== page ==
Antje Enzi is one of the co-founders of UpLeveled, a coding bootcamp based in Vienna that aims to help people get into tech and software development. She has a background in Applied Information Sciences and has gained 17 years of experience working in various roles in tech companies, including IT Management, Sales, and Product Management. Her passion for getting people into tech is evident in her work at UpLeveled, where she helps individuals learn new skills and transition into fulfilling careers in the tech industry. We are very happy that she wanted to take part in this attempt to strengthen the visibility of women in tech.
Hi Antje, what sparked your interest in software engineering?
My first spark got extinguished pretty fast when facing Java and C++ classes in university - there was almost zero guidance and I was completely lacking context and an understanding of how to connect the dots... Luckily, I quickly discovered more interdisciplinary topics that looked at the user, the use case and the business aspects which suits me better and is still what makes me curious about any new piece of technology.
Which latest trends in tech do you find most interesting?
When it comes to tech topics my first "love" has to be Augmented Reality - I have always been fascinated by the blending of bleeding edge technologies with very real problems of the users and I'm still keeping an eye on it from time to time. But of course things like ChatGPT and the questions around ethics, data security etc. that come with it are extremely interesting lately and it's so easy to find content that suits your daily habits - from podcasts and conferences to Twitter and even Tik Tok.
What do you think needs to be done to encourage women to learn programming languages and coding?
We really need to "demystify" coding and do a better job in letting young people know what it takes to start a career in tech! I am talking to lots of women who think they are not cut out for software engineering due to social conditioning but also because of demotivating experiences they had with outdated educational resources. Men tend to have other sources of learning, touch points with tech and inspirations to overcome these first throwbacks and are encouraged more often to check out tech as a potential career path.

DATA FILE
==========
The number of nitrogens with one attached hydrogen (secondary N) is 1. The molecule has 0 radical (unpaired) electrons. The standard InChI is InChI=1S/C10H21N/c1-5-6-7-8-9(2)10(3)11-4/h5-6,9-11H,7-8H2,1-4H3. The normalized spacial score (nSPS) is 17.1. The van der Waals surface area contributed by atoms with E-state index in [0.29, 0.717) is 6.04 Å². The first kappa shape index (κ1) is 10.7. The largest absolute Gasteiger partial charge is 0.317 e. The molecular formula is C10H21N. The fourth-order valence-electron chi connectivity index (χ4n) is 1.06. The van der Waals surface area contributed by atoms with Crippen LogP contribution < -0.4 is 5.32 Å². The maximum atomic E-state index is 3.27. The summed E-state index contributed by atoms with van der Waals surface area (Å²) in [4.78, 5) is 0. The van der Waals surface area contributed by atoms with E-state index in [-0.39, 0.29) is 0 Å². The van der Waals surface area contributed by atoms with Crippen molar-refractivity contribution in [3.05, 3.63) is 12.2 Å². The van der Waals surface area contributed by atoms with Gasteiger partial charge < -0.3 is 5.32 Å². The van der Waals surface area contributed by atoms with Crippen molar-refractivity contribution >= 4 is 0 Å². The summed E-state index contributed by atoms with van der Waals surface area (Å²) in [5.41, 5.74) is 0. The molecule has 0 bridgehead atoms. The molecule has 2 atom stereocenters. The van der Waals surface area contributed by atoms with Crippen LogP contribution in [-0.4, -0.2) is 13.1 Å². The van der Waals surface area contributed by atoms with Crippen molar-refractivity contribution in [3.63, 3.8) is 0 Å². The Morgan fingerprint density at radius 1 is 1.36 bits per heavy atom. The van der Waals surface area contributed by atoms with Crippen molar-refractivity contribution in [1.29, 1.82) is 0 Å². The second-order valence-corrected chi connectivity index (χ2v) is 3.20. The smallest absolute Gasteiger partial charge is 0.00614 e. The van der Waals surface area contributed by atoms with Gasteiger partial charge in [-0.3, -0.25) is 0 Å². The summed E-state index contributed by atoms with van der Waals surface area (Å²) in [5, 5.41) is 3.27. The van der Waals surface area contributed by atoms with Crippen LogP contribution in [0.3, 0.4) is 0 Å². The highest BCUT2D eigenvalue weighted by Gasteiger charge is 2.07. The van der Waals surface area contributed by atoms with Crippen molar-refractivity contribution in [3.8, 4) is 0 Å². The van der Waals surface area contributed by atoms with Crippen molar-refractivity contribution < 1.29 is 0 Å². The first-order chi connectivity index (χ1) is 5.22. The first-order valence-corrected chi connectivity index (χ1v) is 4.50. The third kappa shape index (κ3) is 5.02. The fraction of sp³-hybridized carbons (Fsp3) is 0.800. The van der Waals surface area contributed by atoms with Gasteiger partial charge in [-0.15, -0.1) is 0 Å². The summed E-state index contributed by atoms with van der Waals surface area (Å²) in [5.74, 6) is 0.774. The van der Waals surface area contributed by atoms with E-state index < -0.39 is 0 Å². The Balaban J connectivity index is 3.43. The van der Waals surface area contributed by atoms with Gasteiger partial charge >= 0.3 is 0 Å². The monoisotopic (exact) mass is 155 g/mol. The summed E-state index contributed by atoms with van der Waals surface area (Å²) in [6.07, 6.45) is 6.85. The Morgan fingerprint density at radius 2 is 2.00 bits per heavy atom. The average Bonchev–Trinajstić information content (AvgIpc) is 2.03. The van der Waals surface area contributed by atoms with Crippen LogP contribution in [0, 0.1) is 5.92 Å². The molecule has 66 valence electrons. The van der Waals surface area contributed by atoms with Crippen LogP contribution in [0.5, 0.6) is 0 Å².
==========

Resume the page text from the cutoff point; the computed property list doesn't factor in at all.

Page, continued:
Is there a bias towards women in tech and how can we fix this?
Bias exists - whether intended or not; it's simply rooted in our upbringing and often enforced through lack of role models, daily experiences etc. And while it is true that women often underestimate their abilities, it is also true that their competences are being questioned just as often, putting them in situations where they need to unnecessarily defend their actions or where their contributions are overlooked. I always encourage women to practice speaking about their work and be specific about the tasks they did and the skills they acquired. But this will never be enough if companies and male-dominated tech teams are not checking their biases. Awareness is an important first step but needs to lead to clear action items that can be monitored and reviewed - almost like an engineering issue. ;)
What advice would you give to women who would like to start a career in tech?
Get started and take action - there's literally no downside to googling about a certain technology or watching a video about a certain topic within the tech universe. If you start being curious about the technologies surrounding us, you'll easily find communities to join, free educational resources and beginner projects to get your hands dirty - you will always learn something and never waste a minute. And, of course: it's never too late! You can up- and re-skill at any point of your career.
Thank you for your time and taking part in our little interview series, Antje!